The film also confronts the physical and emotional struggles Stritch faces as it sees her take several trips to the hospital for health scares related to her age and diabetes, yet each trip simply ignites more fire into her performances as she gives each show as if it were her last. Stritch riffs on her old age and works it into the numbers, mocking Hollywood ageism while poking fun at herself in turn. Karasawa gets some surprising footage behind the scenes, though, as Stritch senses her approaching expiry date and accepts it in turn, both fearing the end and defying it by going out on her own terms.

The philosophy in Elaine Stritch: Shoot Me is truly remarkable as Karasawa follows the energetic Stritch and gathers interviews from peers in the acting community, including Alec Baldwin, Tina Fey, and James Gandolfini (to whom the film is dedicated), as they share enthusiasm for working with such an eccentric performer—and an admittedly difficult one—who brings out the most in her collaborators. Her demanding flare for showbiz never fades throughout the film, as she, like Joan Rivers, is a perfect embodiment of Bette Davis’s old adage that “Growing old ain’t for sissies,” which Stritch and others reference throughout the film. Elaine Stritch: Shoot Me is an entertaining and insightful portrait of the thrill of performance, a dedication to one’s craft and, above all, a thirst for living life to the fullest until the last day. Stritch’s sass and spark will endure in this wonderful glimpse of her craft.

Rating: ★★★★ (out of ★★★★★)

Elaine Stritch: Shoot Me is now available on VOD.

Get On Up
(USA, 138 min.)
Dir. Tate Taylor, Writ. Jez Butterworth, John-Henry Butterworth, Steven Baigelman
Starring: Chadwick Boseman, Nelsan Ellis, Dan Aykroyd, Viola Davis, Jill Scott, Octavia Spencer.
Get on Up plays like crib notes from Film Biopic 101. A great lead performance by Chadwick Boseman (42) as James Brown, the Godfather of Soul, is a fully committed turn that could and should make him a star, but the film is a bloated dramatization that doesn’t jive in tune. Boseman is electrifying, full of soul and swagger as he delivers some of Brown’s most famous songs, dance moves, and randy shouts. Director Tate Taylor makes a disappointing follow-up to The Help, though, since Get on Up struggles to balance the drama on a wide canvas that calls for showstopping numbers, powerful flashbacks, and forceful confrontations with violence, booze, and drugs. The film mostly suffers from a formless editing job that leaves the musical numbers clunky and the criss-crossing flashbacks incoherent, especially a climactic scene with Viola Davis as Brown’s estranged mother. This scene could be the emotional force of the film, but Get on Up undercuts it with a disappearing act that shuffles it around the film.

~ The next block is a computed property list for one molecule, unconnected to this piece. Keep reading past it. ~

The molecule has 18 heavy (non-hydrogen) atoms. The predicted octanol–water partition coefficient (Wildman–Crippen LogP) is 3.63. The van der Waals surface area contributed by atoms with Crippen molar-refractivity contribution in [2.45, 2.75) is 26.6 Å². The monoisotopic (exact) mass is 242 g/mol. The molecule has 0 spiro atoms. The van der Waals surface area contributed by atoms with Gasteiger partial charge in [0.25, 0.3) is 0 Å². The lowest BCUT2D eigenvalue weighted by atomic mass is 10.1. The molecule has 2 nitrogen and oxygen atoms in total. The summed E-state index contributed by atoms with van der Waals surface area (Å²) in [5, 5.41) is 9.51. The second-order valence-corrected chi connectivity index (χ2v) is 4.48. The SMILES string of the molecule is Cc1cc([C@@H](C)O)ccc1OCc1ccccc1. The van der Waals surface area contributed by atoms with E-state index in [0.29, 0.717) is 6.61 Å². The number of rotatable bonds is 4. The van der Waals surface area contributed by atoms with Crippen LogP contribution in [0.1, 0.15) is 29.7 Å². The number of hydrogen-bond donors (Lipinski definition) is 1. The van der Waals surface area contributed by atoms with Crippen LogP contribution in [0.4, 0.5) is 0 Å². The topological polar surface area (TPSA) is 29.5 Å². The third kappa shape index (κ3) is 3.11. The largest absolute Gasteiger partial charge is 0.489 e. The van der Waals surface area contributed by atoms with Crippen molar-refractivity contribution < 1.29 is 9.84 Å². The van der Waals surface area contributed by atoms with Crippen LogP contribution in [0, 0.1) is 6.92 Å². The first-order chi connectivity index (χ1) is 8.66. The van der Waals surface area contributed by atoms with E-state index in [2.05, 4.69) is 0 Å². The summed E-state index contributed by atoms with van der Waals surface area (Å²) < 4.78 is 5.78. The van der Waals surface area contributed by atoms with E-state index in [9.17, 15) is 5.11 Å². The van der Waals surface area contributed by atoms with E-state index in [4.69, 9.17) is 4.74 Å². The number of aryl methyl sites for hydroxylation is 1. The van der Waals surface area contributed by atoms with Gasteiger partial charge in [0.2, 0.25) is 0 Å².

Many of the numbers are awkwardly staged, and Brown’s infrequent direct-addresses to the camera do little to comment on the material or involve the audience in the sprawling biopic, but the charm of Boseman’s performance handily saves everything. The energetic performances alone do Brown’s story justice, though, and Boseman’s soulful work demands to be seen, so Get on Up nevertheless marks a worthy offering for fans of Ray and Walk the Line since it’s bound to induce some infectious toe-tapping. Efforts by the arts departments, especially the costumes by Sharon Davis, elevate the production while the booming sound mix ensures that Brown’s music is powerful and funky.

Rating: ★★★ (out of ★★★★★)

Get on Up is currently in theatres from Universal Pictures.

The recent binge-watching also included a return visit to The Grand Budapest Hotel, which is just as much fun on the second trip. This one's on my top ten list for sure!